Keys to the Kingdom: Demystifying Encryption Key Management



Learn how to protect your company’s critical data, whether it’s housed internally or in the cloud

In the cloud, many of us may not realize how susceptible our critical data is to prying eyes. Many Software-as-a-Service (SaaS) apps make it extremely easy for third party providers to read your data, and if these providers use inferior security measures, your information could be an easy target for hackers.

One way to prevent your critical data from being compromised is by adding an encryption key management system into the mix to protect you from hackers, and allow you to use third party applications without worrying about critical information being disclosed.

How does encryption work?

To understand encryption key management, it’s critical to first understand encryption itself. Encryption uses a key, which is simply a random combination of characters to transform data into an inaccessible format. This data is not able to be accessed until it is decrypted with the correct key. There are primarily two types of encryption, which include:

  • Symmetric-key encryption – Uses a single key to both encrypt and decrypt information
  • Public-key or asymmetric encryption – Uses a public key to encrypt data, and a private key to decrypt.

For years, 128-bit encryption was used, but as computer power has increased, cyber criminals have found ways to more easily break these 128-bit keys. It’s now recommended that data be encrypted with 256-bit keys, which is much more secure.

Encryption is only beneficial if it’s actually used

While we may be stating the obvious here, encryption is only effective if it’s actually being used. If you’re encrypting data in the cloud, but not on your physical computer, a hacker could easily infiltrate your device and have access to your data.

Furthermore, if you were to erase unencrypted data from a device, it can still be retrieved by skilled hackers unless you overwrite the deleted information with a series of random bits.

As a business, it’s critical to have robust encryption policies in place, and in fact, businesses are much safer encrypting everything as opposed to only encrypting what certain employees deem necessary. Selective encryption is a slippery slope that is almost certain to backfire when an employee shares something that should have been encrypted.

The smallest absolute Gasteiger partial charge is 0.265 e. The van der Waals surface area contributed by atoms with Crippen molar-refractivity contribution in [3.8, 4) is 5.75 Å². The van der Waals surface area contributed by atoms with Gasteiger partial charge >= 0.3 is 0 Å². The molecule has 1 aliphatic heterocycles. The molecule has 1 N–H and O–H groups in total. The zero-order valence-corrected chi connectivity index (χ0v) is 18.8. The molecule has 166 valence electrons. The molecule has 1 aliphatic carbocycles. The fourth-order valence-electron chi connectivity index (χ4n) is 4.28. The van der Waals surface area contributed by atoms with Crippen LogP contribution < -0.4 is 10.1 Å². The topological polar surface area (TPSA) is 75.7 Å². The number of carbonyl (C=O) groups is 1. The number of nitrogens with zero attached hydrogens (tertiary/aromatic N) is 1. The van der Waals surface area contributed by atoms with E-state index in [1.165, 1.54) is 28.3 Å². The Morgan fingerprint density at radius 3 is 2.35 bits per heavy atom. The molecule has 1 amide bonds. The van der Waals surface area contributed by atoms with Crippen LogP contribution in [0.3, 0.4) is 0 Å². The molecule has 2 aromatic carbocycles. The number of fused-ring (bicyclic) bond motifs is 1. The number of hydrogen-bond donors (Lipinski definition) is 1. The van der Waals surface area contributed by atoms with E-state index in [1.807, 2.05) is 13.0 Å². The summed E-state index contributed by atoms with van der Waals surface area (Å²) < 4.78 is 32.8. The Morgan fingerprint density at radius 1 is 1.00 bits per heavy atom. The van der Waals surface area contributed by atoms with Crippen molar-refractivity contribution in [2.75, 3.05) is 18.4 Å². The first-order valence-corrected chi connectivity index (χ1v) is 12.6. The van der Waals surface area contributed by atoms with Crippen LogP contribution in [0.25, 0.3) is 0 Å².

The different sides of encryption key management

The way that encryption works is that anyone that has access to an encrypted file, as well as the key, can unlock it and instantly access the file. This may sound simple, but there are a variety of ways that these keys are managed, many of which are misunderstood by many organizations.

A variety of SaaS providers, including Google, Dropbox, and Box use encryption, but many times these providers keep both your data as well as the encryption keys. While these tools offer an additional layer of security compared to storing data unencrypted on your physical machine, they also give these companies full access to your data, without your knowledge. This means that these organizations could, without your knowledge, turn over your critical data to the authorities, and there would be little that you could do to prevent it from happening.

Importance of enterprise encryption key management

Encryption key management tools act as a buffer between employees and SaaS tools that are used in an organization. Typically, if a company uses one encryption key to protect all of its data, anyone that has access to that key can access any data within the company, regardless of the employee’s level. Encryption key management tools allow companies to grant data access to each user individually, based on the work that they need to complete. Highly-valuable data is only available to a few people within the organization, which should reduce the chance of exposure.

Interested in learning more about encryption key management?

If you’re unsure whether your company is properly protecting its critical data, it may be time to sit down with one of our security experts to see what type of encryption measures are in place. Feel free to give us a call today at 800-860-2040 or send us an email through our contact form.

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